This slow-growing tree from mountains of Europe and western Asia is prized for its compact, symmetrical, upright habit.
The long, stiff, dark-green to blue-green needles of this hardy conifer occur in bundles of five. In spring, trees produce tiny male and female cones near the branch tips. Female cones persist 3 years, maturing to purple-blue and then brown. Mature female cones are the size and shape of a large egg, and do not open.
A slow-growing, pyramidal to columnar tree with upswept branches, Swiss stone pine typically retains its lower limbs and its dense narrow habit for many years, but may become broader and more open in old age.
This tough, adaptable, and beautiful tree favors full sun and well-drained, humus-rich soil. It does poorly in hot arid climates. With its dense, upright, somewhat formal bearing, this conifer is perfect as an accent or for grouping in residential and public landscapes. (info source: Learn2Grow.com)
Genus - Pinus
Species - Cembra
Common name - Russian Cedar
Pre-Treatment - Required
Hardiness zones - 2 - 7
Height - 30'-70' / 9.1m - 21.3m
Spread - 10'-25' / 3.0m - 7.6m
Plant type - Tree
Vegetation type - Evergreen
Exposure - Full Sun
Growth rate - Slow
Soil PH - Acidic, Neutral
Soil type - Loam, Sand, Well Drained
Water requirements - Average Water
Landscape uses - Feature Plant, Hedges, Mixed Border, Screening / Wind Break, Topiary / Bonsai / Espalier
Germination rate - 89%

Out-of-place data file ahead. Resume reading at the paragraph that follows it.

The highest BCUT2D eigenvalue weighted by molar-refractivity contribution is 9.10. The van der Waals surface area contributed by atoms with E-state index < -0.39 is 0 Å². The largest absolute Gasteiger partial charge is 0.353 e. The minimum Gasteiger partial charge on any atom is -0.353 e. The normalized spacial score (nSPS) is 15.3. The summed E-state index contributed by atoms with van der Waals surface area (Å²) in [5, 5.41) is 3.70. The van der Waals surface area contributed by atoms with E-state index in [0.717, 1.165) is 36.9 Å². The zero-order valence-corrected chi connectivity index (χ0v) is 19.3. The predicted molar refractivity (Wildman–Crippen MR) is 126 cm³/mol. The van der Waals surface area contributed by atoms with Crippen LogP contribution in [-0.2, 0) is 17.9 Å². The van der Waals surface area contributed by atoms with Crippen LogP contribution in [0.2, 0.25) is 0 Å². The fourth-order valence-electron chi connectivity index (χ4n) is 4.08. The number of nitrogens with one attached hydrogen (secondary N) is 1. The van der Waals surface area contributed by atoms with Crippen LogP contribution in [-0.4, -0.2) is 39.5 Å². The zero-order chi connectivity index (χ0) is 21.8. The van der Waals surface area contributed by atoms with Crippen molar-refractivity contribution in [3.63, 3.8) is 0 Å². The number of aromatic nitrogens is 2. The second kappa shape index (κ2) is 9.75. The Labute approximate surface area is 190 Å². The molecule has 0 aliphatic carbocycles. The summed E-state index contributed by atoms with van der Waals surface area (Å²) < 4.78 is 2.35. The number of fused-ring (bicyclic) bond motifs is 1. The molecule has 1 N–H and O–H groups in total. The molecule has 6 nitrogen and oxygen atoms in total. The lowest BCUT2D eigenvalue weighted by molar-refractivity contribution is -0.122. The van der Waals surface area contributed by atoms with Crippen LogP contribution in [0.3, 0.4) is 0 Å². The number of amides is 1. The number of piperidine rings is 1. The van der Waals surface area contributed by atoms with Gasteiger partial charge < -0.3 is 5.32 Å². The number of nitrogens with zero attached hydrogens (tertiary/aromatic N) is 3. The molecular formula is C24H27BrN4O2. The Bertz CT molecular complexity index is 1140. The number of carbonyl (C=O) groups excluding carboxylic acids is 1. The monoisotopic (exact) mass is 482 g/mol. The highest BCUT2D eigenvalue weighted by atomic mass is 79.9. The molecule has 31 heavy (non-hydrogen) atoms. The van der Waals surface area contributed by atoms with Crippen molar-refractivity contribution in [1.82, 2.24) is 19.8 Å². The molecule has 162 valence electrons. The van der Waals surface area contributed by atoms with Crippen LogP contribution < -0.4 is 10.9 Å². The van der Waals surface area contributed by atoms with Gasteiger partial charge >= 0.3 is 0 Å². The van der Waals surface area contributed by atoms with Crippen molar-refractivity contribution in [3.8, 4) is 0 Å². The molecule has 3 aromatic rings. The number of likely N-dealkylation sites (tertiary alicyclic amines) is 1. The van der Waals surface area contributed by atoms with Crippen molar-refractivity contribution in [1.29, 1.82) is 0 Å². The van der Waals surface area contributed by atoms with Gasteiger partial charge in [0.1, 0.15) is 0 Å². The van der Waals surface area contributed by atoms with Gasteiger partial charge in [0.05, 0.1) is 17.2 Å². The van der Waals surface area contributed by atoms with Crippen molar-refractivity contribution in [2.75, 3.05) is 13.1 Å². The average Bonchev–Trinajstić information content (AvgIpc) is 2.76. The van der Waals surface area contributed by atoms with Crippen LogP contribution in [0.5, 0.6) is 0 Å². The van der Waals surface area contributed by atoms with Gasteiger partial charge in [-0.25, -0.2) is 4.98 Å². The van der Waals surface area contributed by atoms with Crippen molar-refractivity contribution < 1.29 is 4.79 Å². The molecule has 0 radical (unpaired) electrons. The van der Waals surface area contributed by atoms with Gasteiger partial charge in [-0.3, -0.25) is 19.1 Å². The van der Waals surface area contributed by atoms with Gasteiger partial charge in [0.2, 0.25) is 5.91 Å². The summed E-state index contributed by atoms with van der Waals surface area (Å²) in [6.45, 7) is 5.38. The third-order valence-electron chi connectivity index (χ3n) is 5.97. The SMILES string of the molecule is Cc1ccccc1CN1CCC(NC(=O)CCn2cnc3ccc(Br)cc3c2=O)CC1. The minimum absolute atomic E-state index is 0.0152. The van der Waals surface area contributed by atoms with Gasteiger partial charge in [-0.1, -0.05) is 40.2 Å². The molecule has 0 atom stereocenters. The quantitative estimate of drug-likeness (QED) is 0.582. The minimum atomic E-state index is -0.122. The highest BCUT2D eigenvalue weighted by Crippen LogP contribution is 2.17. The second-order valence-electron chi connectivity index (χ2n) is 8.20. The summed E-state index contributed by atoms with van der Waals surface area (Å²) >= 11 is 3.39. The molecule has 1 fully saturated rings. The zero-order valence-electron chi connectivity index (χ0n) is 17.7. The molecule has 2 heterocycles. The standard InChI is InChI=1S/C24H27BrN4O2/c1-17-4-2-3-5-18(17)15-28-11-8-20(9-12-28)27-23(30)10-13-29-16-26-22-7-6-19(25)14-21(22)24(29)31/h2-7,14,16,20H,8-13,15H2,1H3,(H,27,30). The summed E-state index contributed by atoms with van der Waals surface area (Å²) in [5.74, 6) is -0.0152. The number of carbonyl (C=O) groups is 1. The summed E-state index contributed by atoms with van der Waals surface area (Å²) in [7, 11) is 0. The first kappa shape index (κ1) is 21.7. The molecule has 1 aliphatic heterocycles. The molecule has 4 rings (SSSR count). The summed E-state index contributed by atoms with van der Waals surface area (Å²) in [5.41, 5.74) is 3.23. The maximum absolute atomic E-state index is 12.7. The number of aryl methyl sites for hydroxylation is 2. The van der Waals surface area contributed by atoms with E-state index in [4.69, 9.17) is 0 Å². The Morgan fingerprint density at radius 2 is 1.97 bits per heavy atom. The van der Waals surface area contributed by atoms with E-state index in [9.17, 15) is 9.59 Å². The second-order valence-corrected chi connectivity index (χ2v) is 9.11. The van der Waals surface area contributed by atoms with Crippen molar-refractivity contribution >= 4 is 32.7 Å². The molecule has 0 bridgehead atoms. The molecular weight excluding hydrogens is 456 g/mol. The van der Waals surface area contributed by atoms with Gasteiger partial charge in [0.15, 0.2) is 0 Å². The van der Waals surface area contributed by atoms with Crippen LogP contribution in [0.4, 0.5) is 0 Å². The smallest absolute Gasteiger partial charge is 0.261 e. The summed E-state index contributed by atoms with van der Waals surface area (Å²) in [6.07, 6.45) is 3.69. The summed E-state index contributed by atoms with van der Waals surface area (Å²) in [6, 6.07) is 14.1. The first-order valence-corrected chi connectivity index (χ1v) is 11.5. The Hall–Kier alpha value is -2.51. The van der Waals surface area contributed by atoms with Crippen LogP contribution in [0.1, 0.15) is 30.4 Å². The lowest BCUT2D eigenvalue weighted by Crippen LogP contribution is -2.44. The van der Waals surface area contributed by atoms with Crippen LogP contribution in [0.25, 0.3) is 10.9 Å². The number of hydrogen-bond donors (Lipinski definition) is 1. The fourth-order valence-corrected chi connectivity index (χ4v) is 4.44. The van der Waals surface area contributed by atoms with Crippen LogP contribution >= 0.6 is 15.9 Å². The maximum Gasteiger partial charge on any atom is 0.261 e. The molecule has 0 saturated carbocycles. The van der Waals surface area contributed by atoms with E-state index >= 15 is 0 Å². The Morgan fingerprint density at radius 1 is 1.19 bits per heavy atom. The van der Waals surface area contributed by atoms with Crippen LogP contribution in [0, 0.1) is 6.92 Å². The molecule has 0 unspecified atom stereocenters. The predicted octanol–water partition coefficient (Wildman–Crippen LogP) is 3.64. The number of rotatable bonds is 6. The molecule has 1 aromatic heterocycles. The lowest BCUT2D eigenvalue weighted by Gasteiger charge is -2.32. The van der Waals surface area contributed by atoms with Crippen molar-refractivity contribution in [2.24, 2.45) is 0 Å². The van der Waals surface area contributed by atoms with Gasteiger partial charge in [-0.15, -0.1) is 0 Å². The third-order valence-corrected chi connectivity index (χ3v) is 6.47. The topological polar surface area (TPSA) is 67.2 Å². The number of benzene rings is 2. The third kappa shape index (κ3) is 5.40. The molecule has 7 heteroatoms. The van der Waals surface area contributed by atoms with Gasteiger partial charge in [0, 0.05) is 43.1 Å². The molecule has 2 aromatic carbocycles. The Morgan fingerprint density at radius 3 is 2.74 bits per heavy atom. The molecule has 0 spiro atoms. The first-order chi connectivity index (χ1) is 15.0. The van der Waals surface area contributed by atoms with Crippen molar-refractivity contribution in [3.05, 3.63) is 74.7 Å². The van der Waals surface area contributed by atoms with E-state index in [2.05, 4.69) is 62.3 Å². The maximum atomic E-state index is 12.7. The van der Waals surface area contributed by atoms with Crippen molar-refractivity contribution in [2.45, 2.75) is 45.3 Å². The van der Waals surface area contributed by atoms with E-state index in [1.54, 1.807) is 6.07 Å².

Leaf / Flower color - Green / --
|Germination||1. Place the seeds in a container with tepid water and soak them for 24 hours. Change the water and wait another 24 hours.|
2. Put the seeds in a small plastic bag and cover with damp sand. Place the bag holding the seeds in the refrigerator for 30-60 days to stratify the seeds, which is preserving seeds in layers of moisture-laden peat, soil or sand. Check the sand and water as needed to maintain moisture. Don't allow the seeds to get soaked.
3. Fill small pots with compost. Place one or two pine seeds on top of the compost in each pot, then cover the seeds with a thin layer of sand.
4. Water the sand and compost to add moisture, then place the pots in a warm, sunny location. As the seedlings emerge and grow, the soil needs to remain moist, not wet.
5. Re-pot the pine trees into medium-sized pots in the fall. Grow them in the pots for the following season until they are large and strong enough for transplanting into the landscape.